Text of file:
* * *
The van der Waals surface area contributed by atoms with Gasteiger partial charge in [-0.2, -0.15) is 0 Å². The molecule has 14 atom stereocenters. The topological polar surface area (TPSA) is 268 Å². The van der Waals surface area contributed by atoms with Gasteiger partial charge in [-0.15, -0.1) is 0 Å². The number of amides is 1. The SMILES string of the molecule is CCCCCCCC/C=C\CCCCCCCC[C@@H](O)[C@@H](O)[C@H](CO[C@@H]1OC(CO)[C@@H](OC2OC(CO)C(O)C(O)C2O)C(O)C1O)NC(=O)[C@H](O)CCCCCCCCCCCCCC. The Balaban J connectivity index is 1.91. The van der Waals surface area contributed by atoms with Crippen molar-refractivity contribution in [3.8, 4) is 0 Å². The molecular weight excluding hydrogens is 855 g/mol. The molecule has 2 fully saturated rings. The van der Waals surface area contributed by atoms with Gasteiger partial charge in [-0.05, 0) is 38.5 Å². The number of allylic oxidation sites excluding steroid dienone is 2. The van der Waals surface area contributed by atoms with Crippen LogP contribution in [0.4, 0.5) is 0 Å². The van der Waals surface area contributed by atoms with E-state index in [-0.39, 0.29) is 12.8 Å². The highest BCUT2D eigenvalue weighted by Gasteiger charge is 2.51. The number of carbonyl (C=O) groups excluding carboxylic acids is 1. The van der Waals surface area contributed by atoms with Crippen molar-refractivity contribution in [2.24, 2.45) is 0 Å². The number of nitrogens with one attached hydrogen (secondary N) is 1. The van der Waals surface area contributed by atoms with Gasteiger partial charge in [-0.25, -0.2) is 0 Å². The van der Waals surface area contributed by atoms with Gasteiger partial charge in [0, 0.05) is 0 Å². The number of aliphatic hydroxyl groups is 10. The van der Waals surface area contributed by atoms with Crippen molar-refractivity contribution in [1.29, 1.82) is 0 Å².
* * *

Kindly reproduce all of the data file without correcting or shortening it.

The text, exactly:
The van der Waals surface area contributed by atoms with Gasteiger partial charge in [-0.2, -0.15) is 0 Å². The molecule has 14 atom stereocenters. The topological polar surface area (TPSA) is 268 Å². The van der Waals surface area contributed by atoms with Gasteiger partial charge in [-0.15, -0.1) is 0 Å². The number of amides is 1. The SMILES string of the molecule is CCCCCCCC/C=C\CCCCCCCC[C@@H](O)[C@@H](O)[C@H](CO[C@@H]1OC(CO)[C@@H](OC2OC(CO)C(O)C(O)C2O)C(O)C1O)NC(=O)[C@H](O)CCCCCCCCCCCCCC. The Balaban J connectivity index is 1.91. The van der Waals surface area contributed by atoms with Crippen molar-refractivity contribution in [3.8, 4) is 0 Å². The molecular weight excluding hydrogens is 855 g/mol. The molecule has 2 fully saturated rings. The van der Waals surface area contributed by atoms with Gasteiger partial charge in [-0.05, 0) is 38.5 Å². The number of allylic oxidation sites excluding steroid dienone is 2. The van der Waals surface area contributed by atoms with Crippen LogP contribution in [0.4, 0.5) is 0 Å². The van der Waals surface area contributed by atoms with E-state index in [-0.39, 0.29) is 12.8 Å². The highest BCUT2D eigenvalue weighted by Gasteiger charge is 2.51. The number of carbonyl (C=O) groups excluding carboxylic acids is 1. The van der Waals surface area contributed by atoms with Crippen molar-refractivity contribution in [2.24, 2.45) is 0 Å². The number of nitrogens with one attached hydrogen (secondary N) is 1. The van der Waals surface area contributed by atoms with Gasteiger partial charge in [-0.25, -0.2) is 0 Å². The van der Waals surface area contributed by atoms with Gasteiger partial charge in [0, 0.05) is 0 Å². The number of aliphatic hydroxyl groups is 10. The van der Waals surface area contributed by atoms with Crippen molar-refractivity contribution in [1.29, 1.82) is 0 Å².